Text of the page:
I sure hope my mother doesn't ask for the origin of that story, because I'm not sure she'd believe it anyway.


Copyright © 2014 Bobbi A. Chukran. All rights reserved. 

Thursday, December 18, 2014

A Free Short Story -- A Holiday Gift to my Friends

Dear friends,

Please accept this gift as a token of my appreciation for the support that you've given me over the last year. It's just a fun little story, nothing too high-tone, no swearin' or cursin' either. :-)


Merry Christmas, Happy Hanukkah and Happy Holidays!

And Happy Trails!

bobbi c.

Monday, December 15, 2014

Five Things I Learned from Patricia Highsmith

by Bobbi A. Chukran

Last week, while re-arranging my book hoard, I came across Patricia Highsmith's book, PLOTTING AND WRITING SUSPENSE FICTION. Then a member of my Sisters-in-Crime group mentioned it, so I decided to re-read it. 

Last time I read the book, it didn't "resonate" with me but I decided to give it another try. It's a short volume and easy to get through in a Sunday evening when there isn't much else on PBS besides the Boisterous Boy's Bell Choir from Belgravia or some such.

Patricia Highsmith was a suspense author from Ft. Worth, Texas (my birth town) who wrote THE TALENTED MR. RIPLEY and STRANGERS ON A TRAIN, her debut novel that was adapted by Alfred Hitchcock into one of my favorite movies.

Ms. Highsmith admitted that the book is NOT a "how-to write" but a series of things she learned throughout her career. Throughout my re-reading of the book, I learned things about my own writing and had a few mini-epiphanies that will definitely change the way I think about my work.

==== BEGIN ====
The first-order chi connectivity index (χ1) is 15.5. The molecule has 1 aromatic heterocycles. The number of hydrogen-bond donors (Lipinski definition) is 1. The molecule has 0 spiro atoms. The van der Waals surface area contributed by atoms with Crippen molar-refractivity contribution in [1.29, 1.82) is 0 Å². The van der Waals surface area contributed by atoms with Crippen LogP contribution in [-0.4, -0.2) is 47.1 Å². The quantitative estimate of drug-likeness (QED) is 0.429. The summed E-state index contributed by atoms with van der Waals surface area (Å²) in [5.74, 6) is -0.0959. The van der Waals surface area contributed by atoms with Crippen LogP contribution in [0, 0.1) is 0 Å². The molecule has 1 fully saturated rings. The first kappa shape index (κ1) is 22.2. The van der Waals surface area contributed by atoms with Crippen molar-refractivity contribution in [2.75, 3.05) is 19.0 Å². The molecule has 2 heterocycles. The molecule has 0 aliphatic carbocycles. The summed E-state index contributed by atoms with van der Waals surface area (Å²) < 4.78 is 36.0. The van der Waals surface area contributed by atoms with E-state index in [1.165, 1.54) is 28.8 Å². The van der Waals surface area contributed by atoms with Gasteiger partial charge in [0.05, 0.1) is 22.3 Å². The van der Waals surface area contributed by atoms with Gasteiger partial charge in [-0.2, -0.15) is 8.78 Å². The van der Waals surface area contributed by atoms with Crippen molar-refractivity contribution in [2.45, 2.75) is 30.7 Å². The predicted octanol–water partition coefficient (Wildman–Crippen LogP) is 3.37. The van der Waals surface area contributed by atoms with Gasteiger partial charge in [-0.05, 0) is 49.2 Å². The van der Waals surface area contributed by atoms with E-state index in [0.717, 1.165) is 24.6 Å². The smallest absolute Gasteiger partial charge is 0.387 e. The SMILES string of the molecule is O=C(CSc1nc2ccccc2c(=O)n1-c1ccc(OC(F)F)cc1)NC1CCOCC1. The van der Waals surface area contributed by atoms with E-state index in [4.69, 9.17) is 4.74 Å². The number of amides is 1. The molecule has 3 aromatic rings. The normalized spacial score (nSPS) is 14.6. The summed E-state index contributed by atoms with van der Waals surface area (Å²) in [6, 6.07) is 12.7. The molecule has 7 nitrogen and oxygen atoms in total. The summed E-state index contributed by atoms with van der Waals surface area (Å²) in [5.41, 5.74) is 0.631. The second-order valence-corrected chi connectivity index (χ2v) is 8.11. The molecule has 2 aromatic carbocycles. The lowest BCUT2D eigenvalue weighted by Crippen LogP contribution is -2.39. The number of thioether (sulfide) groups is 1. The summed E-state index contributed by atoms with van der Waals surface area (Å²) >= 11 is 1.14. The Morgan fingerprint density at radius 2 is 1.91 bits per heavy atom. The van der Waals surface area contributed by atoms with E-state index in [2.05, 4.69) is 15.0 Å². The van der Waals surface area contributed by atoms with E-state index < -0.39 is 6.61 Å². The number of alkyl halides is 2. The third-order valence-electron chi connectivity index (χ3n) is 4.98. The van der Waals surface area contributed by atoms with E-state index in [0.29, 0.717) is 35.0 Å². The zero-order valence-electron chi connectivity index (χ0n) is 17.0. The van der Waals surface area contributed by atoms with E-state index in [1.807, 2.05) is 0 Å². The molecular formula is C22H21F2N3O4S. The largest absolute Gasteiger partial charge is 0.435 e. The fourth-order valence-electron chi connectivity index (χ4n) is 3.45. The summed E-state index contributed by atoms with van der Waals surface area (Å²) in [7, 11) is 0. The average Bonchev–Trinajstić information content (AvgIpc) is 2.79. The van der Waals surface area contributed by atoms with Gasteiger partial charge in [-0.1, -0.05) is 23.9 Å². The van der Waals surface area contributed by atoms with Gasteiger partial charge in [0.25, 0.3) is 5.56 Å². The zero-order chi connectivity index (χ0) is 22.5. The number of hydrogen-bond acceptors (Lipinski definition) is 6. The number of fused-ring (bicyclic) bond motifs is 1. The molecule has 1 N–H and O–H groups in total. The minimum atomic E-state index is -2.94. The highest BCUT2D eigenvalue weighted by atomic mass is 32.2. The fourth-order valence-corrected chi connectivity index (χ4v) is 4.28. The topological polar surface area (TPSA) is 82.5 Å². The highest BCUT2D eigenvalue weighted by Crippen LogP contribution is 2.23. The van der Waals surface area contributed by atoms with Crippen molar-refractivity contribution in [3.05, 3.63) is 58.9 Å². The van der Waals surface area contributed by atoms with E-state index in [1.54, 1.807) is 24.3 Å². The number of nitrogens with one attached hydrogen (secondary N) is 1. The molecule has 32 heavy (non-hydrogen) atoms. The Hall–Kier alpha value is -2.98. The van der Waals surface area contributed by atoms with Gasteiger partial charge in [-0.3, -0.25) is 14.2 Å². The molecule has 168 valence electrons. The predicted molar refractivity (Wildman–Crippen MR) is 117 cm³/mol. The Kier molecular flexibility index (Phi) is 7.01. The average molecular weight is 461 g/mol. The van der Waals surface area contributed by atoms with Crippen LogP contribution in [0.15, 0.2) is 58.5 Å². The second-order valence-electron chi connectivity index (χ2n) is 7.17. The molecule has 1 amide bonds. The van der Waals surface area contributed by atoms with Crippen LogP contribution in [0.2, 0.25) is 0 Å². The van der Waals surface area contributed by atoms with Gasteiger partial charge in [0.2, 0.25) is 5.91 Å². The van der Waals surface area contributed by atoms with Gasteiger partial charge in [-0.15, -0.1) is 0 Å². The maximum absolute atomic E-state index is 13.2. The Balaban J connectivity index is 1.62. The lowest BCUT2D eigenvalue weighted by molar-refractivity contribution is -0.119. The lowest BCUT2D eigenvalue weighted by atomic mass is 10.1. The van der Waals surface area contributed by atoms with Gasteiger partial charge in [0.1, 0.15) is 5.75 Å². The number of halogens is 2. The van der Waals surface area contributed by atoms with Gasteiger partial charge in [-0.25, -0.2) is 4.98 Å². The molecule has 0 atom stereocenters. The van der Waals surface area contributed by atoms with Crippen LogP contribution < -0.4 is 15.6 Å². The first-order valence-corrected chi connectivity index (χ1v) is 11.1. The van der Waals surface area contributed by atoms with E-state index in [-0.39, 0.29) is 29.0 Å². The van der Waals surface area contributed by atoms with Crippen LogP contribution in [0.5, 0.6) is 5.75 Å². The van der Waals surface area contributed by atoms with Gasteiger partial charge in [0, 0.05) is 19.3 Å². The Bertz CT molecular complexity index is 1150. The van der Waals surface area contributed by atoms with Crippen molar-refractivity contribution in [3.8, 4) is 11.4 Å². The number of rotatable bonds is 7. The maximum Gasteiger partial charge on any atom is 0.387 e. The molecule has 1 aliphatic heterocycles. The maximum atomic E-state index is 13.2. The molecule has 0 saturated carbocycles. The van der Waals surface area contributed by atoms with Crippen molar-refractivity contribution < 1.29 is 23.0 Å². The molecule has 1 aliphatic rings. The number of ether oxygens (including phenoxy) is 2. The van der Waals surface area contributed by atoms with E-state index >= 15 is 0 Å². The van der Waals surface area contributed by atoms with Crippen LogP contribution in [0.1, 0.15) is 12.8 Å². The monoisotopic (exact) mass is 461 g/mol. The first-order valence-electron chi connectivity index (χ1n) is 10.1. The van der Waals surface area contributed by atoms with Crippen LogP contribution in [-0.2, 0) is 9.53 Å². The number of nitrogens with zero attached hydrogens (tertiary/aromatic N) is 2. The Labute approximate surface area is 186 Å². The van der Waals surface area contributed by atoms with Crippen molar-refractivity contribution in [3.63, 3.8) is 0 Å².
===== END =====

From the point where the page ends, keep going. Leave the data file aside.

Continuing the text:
1. I learned that "who-dunnits" might not be the best thing for me to write.

Ms. Highsmith admitted that she was "not an inventor of puzzles" and that the "mystery who-dunnit" story was "definitely not my forte." She goes on to say that her worst book (A GAME FOR THE LIVING) was of that type. 

This made me think about the types of stories I'm writing. I've been reading lots of cozies and traditional locked room (puzzle) mysteries, and increasingly I have to admit that they aren't my favorite, either. I've actually been trying to write some and have that unsettled "queasy" feeling that comes when I go off track.

Turns out, my favorite short stories I've written have not been the traditional "who-dunnits,"—they've been SUSPENSE. Even my literary short stories have an element of suspense in them (see "Sadie and the Museum Lady" -- free to read on The Dead Mule).  My first mystery novel, LONE STAR DEATH is a sort of hybrid of suspense and traditional who-dunnit. I'm not sure why I never noticed this before.
The stories I like to read the most aren't traditional "who-dunnits" or cozies. Or should I call them "dozies"? Just kidding, sort of.

The ones I like the most are the more suspenseful types with lots of action and  little twists at the end. Stories like you might have seen on the Alfred Hitchcock TV show, or The Twilight Zone. So if I don't like those other types, why write them? Good question!